Wednesday, November 06, 2013
Written, edited, and directed by Jim Jarmusch, Permanent Vacation is the story about a man wandering around New York City meeting many people in the course of his journey talking about everything from life and such. The film marks Jim Jarmusch’s debut as it explores life in late 1970s New York City all told by a young man. Starring Chris Parker, Sara Driver, and Frankie Faison. Permanent Vacation is an extraordinary debut film from Jim Jarmusch.
The film is the simple story about the day in the life of a young New Yorker wandering around the city where he talks to various people in the course of the day. There, he meets people where he just talks about everything from life to jazz music as he does a few things every now and then and ponder his existence in late 1970s New York City where it’s a world that is changing. Jim Jarmusch’s script doesn’t have much of a plot as it keeps the premise very simple as it’s largely told by its protagonist Allie (Chris Parker) who meets different kinds of people while musing about the changes that is happening in the city. Among the people he meets are an assortment of characters ranging from a shell-shocked soldier (Richard Boes), a man at a cinema lobby (Frankie Faison), and a saxophonist (John Lurie).
Jarmusch’s direction is pretty simple but also loose and freewheeling in the way he presents late 1970s New York City where it looks like a place in ruins but still lively and wild. The city is a character in the film where it is this place where Allie wanders around in the ruins meeting many characters as he keeps the presentation simple and to the point. Even as Jarmusch infuses some style in the compositions to present Allie’s loneliness in his surroundings where he is able to get an amazing performance out of Chris Parker along with the rest of the cast that includes his longtime partner Sara Driver as a nurse as well as Frankie Faison, John Lurie, and Richard Boes. Jarmusch’s approach to the editing is also simple while he does infuse some style in the presentation that plays into Allie’s own curiosity in his surroundings as well as his alienation. Overall, Jarmusch crafts a very engaging yet stylish portrait of a young man finding himself in late 1970s NYC.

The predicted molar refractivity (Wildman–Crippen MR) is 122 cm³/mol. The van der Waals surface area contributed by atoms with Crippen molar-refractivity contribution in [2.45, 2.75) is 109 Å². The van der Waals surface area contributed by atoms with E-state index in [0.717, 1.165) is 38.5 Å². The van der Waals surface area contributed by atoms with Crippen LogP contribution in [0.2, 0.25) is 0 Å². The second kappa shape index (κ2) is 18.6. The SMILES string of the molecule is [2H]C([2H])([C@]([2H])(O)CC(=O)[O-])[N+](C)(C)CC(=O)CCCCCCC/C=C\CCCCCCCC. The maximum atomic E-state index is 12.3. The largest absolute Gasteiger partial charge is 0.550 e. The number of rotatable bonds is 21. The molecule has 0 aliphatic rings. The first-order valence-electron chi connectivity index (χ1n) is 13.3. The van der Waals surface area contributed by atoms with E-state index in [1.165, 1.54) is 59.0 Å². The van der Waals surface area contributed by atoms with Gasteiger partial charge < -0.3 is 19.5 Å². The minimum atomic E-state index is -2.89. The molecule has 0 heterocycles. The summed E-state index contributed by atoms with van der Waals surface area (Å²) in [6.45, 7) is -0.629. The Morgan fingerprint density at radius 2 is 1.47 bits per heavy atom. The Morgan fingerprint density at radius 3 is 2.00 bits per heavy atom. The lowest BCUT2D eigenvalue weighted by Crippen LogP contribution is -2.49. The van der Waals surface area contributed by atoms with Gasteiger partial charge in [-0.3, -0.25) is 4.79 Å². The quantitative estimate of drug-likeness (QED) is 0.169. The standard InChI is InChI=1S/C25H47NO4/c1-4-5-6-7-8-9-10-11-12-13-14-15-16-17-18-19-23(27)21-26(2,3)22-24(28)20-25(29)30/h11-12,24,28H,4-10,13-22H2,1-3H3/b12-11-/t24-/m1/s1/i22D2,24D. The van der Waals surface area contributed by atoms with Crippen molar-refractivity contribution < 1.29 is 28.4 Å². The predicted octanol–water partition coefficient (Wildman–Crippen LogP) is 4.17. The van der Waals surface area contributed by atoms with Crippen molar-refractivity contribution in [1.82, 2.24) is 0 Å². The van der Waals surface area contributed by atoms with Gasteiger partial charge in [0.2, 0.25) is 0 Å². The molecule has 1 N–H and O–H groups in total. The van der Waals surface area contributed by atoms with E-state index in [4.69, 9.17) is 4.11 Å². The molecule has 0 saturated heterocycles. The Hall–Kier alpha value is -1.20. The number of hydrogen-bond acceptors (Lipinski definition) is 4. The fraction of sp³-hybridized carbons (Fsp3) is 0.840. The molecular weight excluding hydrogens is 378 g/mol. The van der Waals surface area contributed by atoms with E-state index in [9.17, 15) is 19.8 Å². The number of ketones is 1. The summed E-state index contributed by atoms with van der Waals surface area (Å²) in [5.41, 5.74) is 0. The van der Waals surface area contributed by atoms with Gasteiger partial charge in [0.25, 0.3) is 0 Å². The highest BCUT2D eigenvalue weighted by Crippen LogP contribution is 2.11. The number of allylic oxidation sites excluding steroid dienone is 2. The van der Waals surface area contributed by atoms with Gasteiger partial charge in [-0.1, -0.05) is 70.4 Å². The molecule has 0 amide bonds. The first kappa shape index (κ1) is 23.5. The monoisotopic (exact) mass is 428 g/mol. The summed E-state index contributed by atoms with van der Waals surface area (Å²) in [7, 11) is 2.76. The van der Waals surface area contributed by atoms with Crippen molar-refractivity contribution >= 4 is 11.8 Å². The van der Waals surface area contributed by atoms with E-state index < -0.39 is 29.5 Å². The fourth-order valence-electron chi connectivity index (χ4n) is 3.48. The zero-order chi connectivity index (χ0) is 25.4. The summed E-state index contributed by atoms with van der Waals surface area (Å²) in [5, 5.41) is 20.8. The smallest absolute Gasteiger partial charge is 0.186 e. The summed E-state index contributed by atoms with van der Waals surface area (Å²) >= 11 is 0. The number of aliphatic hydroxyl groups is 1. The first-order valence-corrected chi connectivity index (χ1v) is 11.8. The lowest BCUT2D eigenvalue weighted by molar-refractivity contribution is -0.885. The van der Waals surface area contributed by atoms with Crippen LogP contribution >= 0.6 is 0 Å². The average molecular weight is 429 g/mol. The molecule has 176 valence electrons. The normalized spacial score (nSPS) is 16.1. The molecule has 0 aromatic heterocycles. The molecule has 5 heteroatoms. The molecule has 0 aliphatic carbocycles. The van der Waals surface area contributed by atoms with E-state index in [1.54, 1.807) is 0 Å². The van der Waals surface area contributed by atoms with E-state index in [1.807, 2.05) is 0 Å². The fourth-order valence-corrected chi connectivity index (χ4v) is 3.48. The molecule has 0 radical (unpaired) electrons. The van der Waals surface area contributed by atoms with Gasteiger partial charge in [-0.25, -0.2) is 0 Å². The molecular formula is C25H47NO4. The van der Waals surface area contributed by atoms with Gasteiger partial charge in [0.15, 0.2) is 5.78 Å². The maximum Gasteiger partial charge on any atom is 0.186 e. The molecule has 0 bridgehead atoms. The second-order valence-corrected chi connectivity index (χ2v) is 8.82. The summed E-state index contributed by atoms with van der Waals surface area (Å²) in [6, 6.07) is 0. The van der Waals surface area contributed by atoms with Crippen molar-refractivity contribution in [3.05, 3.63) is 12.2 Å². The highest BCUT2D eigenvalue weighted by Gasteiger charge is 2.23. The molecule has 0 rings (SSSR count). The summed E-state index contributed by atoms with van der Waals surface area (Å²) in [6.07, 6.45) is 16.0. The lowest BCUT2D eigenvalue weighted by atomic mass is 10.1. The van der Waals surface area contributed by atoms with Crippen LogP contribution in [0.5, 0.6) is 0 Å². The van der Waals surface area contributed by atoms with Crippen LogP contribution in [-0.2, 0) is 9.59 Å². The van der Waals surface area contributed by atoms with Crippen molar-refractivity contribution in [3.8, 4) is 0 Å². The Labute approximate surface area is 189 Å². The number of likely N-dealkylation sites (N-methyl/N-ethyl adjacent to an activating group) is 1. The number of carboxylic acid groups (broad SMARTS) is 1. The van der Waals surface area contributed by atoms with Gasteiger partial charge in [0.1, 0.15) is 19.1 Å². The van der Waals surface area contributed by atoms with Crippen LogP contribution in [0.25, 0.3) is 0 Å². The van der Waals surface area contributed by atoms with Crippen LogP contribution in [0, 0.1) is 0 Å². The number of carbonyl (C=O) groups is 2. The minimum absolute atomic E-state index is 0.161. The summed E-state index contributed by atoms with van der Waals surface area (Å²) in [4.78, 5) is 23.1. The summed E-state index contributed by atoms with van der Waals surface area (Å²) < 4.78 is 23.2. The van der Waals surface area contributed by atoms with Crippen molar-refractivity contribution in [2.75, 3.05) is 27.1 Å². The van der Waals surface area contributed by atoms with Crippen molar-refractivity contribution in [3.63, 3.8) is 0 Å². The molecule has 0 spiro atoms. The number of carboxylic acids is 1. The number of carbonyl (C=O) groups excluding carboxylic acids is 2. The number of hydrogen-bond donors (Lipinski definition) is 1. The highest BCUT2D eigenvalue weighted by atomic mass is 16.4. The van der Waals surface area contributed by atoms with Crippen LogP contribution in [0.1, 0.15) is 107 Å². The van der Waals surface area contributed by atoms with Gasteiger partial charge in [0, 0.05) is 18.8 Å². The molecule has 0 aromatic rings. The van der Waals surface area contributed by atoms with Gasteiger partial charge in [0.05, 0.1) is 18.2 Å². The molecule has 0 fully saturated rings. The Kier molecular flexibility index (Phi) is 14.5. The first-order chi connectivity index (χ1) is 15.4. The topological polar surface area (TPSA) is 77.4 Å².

Cinematographers Tom DiCillo and James A Lebovitz do brilliant work with the colorful yet grainy 16mm look of the film to maintain that air of grittiness in many of the locations in NYC as well as in the use of lights for some of the nighttime interior scenes. The sound work of Kevin Dowd is excellent for its naturalistic approach to sound in capturing the atmosphere of the locations that Allie encounters. The film’s music by Jim Jarmusch and John Lurie is fantastic as it’s a mixture of Lurie’s jazz music with the more avant-garde approach of Jarmusch with its percussions and xylophones.
Permanent Vacation is an excellent film from Jim Jarmusch. While it’s lack of plot or conventional storylines wouldn’t be for everyone as it does get a bit boring. It is still a compelling film that explores the life of a young man living in late 1970s New York City in a world that is ever changing. In the end, Permanent Vacation is a superb film from Jim Jarmusch.
Jim Jarmusch Films: Stranger Than Paradise - Down by Law - Mystery Train - Night on Earth - Dead Man - Year of the Horse - Ghost Dog: The Way of the Samurai - Coffee and Cigarettes - Broken Flowers - The Limits of Control - Only Lovers Left Alive - Paterson - Gimme Danger - (The Dead Don't Die) - The Auteurs #27: Jim Jarmusch
© thevoid99 2013
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At first I thought this was the movie where Ben Stiller was addicted to drugs while still trying to write TV shows. I might check this one out later though. btw I gave you a Sunshine award http://videovortex.wordpress.com/2013/11/07/the-vern-gets-some-sunshine-and-shares-it-with-others/
Yeah, I saw that last night. Thank you very much.
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